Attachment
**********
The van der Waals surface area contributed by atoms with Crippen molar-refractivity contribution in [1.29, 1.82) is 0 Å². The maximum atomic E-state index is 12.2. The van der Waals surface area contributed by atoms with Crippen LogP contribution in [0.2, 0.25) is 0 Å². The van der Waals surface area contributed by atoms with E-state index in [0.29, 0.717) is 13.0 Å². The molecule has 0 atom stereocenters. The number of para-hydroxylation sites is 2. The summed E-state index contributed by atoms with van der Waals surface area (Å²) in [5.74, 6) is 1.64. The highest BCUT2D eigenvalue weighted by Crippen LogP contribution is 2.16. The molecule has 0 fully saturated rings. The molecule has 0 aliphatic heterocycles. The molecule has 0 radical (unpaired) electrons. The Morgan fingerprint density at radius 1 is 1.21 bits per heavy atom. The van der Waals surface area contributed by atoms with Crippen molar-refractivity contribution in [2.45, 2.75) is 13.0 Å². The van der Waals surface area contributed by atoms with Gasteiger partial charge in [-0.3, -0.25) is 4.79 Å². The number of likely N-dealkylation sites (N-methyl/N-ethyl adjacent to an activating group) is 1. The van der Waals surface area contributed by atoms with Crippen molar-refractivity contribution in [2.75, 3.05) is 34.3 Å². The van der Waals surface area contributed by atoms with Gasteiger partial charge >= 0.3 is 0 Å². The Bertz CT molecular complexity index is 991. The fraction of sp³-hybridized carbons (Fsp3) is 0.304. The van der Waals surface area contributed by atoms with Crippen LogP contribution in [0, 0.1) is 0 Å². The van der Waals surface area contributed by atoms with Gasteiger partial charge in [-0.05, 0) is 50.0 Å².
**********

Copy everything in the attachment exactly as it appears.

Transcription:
The van der Waals surface area contributed by atoms with Crippen molar-refractivity contribution in [1.29, 1.82) is 0 Å². The maximum atomic E-state index is 12.2. The van der Waals surface area contributed by atoms with Crippen LogP contribution in [0.2, 0.25) is 0 Å². The van der Waals surface area contributed by atoms with E-state index in [0.29, 0.717) is 13.0 Å². The molecule has 0 atom stereocenters. The number of para-hydroxylation sites is 2. The summed E-state index contributed by atoms with van der Waals surface area (Å²) in [5.74, 6) is 1.64. The highest BCUT2D eigenvalue weighted by Crippen LogP contribution is 2.16. The molecule has 0 fully saturated rings. The molecule has 0 aliphatic heterocycles. The molecule has 0 radical (unpaired) electrons. The Morgan fingerprint density at radius 1 is 1.21 bits per heavy atom. The van der Waals surface area contributed by atoms with Crippen molar-refractivity contribution in [2.45, 2.75) is 13.0 Å². The van der Waals surface area contributed by atoms with Gasteiger partial charge in [-0.3, -0.25) is 4.79 Å². The number of likely N-dealkylation sites (N-methyl/N-ethyl adjacent to an activating group) is 1. The van der Waals surface area contributed by atoms with Crippen molar-refractivity contribution in [2.75, 3.05) is 34.3 Å². The van der Waals surface area contributed by atoms with Gasteiger partial charge >= 0.3 is 0 Å². The Bertz CT molecular complexity index is 991. The fraction of sp³-hybridized carbons (Fsp3) is 0.304. The van der Waals surface area contributed by atoms with Crippen LogP contribution in [0, 0.1) is 0 Å². The van der Waals surface area contributed by atoms with Gasteiger partial charge in [-0.05, 0) is 50.0 Å².